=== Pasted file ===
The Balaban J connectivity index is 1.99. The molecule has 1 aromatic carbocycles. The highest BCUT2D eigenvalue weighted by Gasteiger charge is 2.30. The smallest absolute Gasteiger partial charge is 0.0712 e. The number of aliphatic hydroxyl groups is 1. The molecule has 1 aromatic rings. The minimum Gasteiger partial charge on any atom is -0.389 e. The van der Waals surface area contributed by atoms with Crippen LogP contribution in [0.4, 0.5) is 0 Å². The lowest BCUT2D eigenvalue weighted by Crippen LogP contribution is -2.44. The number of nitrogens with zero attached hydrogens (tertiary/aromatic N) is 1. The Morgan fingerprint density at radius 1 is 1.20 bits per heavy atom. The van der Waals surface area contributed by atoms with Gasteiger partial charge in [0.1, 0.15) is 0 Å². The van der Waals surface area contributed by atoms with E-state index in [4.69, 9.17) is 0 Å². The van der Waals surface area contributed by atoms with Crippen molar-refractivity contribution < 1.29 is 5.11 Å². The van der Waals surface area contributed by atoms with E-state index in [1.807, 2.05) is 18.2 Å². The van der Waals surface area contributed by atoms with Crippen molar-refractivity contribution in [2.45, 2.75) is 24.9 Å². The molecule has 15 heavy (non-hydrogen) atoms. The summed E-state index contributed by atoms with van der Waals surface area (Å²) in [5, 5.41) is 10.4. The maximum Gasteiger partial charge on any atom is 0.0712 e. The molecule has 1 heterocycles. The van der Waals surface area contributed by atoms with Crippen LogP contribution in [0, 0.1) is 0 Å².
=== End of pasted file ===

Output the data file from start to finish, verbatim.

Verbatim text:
The Balaban J connectivity index is 1.99. The molecule has 1 aromatic carbocycles. The highest BCUT2D eigenvalue weighted by Gasteiger charge is 2.30. The smallest absolute Gasteiger partial charge is 0.0712 e. The number of aliphatic hydroxyl groups is 1. The molecule has 1 aromatic rings. The minimum Gasteiger partial charge on any atom is -0.389 e. The van der Waals surface area contributed by atoms with Crippen LogP contribution in [0.4, 0.5) is 0 Å². The lowest BCUT2D eigenvalue weighted by Crippen LogP contribution is -2.44. The number of nitrogens with zero attached hydrogens (tertiary/aromatic N) is 1. The Morgan fingerprint density at radius 1 is 1.20 bits per heavy atom. The van der Waals surface area contributed by atoms with Gasteiger partial charge in [0.1, 0.15) is 0 Å². The van der Waals surface area contributed by atoms with E-state index in [4.69, 9.17) is 0 Å². The van der Waals surface area contributed by atoms with Crippen molar-refractivity contribution < 1.29 is 5.11 Å². The van der Waals surface area contributed by atoms with E-state index in [1.807, 2.05) is 18.2 Å². The van der Waals surface area contributed by atoms with Crippen molar-refractivity contribution in [2.45, 2.75) is 24.9 Å². The molecule has 15 heavy (non-hydrogen) atoms. The summed E-state index contributed by atoms with van der Waals surface area (Å²) in [5, 5.41) is 10.4. The maximum Gasteiger partial charge on any atom is 0.0712 e. The molecule has 1 heterocycles. The van der Waals surface area contributed by atoms with Crippen LogP contribution in [0, 0.1) is 0 Å².